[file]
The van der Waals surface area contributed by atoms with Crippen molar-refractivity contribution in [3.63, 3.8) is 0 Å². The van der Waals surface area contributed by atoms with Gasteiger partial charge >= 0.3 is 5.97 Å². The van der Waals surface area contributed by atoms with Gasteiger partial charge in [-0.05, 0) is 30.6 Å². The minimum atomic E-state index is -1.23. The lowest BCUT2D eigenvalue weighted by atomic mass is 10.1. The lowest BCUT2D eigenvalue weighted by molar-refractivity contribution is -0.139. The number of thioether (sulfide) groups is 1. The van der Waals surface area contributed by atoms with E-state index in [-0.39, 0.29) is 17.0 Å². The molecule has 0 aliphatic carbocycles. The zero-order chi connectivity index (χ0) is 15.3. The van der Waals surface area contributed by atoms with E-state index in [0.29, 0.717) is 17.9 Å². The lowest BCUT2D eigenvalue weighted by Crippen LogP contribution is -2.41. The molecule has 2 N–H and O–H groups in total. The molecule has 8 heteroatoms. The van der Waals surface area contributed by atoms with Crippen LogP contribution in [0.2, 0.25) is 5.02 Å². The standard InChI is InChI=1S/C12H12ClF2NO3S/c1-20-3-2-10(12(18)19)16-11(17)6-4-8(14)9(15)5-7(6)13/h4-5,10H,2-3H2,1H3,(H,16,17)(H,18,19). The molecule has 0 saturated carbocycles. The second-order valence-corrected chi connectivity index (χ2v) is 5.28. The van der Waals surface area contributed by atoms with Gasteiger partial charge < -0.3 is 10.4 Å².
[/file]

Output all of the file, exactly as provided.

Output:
The van der Waals surface area contributed by atoms with Crippen molar-refractivity contribution in [3.63, 3.8) is 0 Å². The van der Waals surface area contributed by atoms with Gasteiger partial charge >= 0.3 is 5.97 Å². The van der Waals surface area contributed by atoms with Gasteiger partial charge in [-0.05, 0) is 30.6 Å². The minimum atomic E-state index is -1.23. The lowest BCUT2D eigenvalue weighted by atomic mass is 10.1. The lowest BCUT2D eigenvalue weighted by molar-refractivity contribution is -0.139. The number of thioether (sulfide) groups is 1. The van der Waals surface area contributed by atoms with E-state index in [-0.39, 0.29) is 17.0 Å². The molecule has 0 aliphatic carbocycles. The zero-order chi connectivity index (χ0) is 15.3. The van der Waals surface area contributed by atoms with E-state index in [0.29, 0.717) is 17.9 Å². The lowest BCUT2D eigenvalue weighted by Crippen LogP contribution is -2.41. The molecule has 2 N–H and O–H groups in total. The molecule has 8 heteroatoms. The van der Waals surface area contributed by atoms with Crippen LogP contribution in [0.2, 0.25) is 5.02 Å². The standard InChI is InChI=1S/C12H12ClF2NO3S/c1-20-3-2-10(12(18)19)16-11(17)6-4-8(14)9(15)5-7(6)13/h4-5,10H,2-3H2,1H3,(H,16,17)(H,18,19). The molecule has 0 saturated carbocycles. The second-order valence-corrected chi connectivity index (χ2v) is 5.28. The van der Waals surface area contributed by atoms with Gasteiger partial charge < -0.3 is 10.4 Å².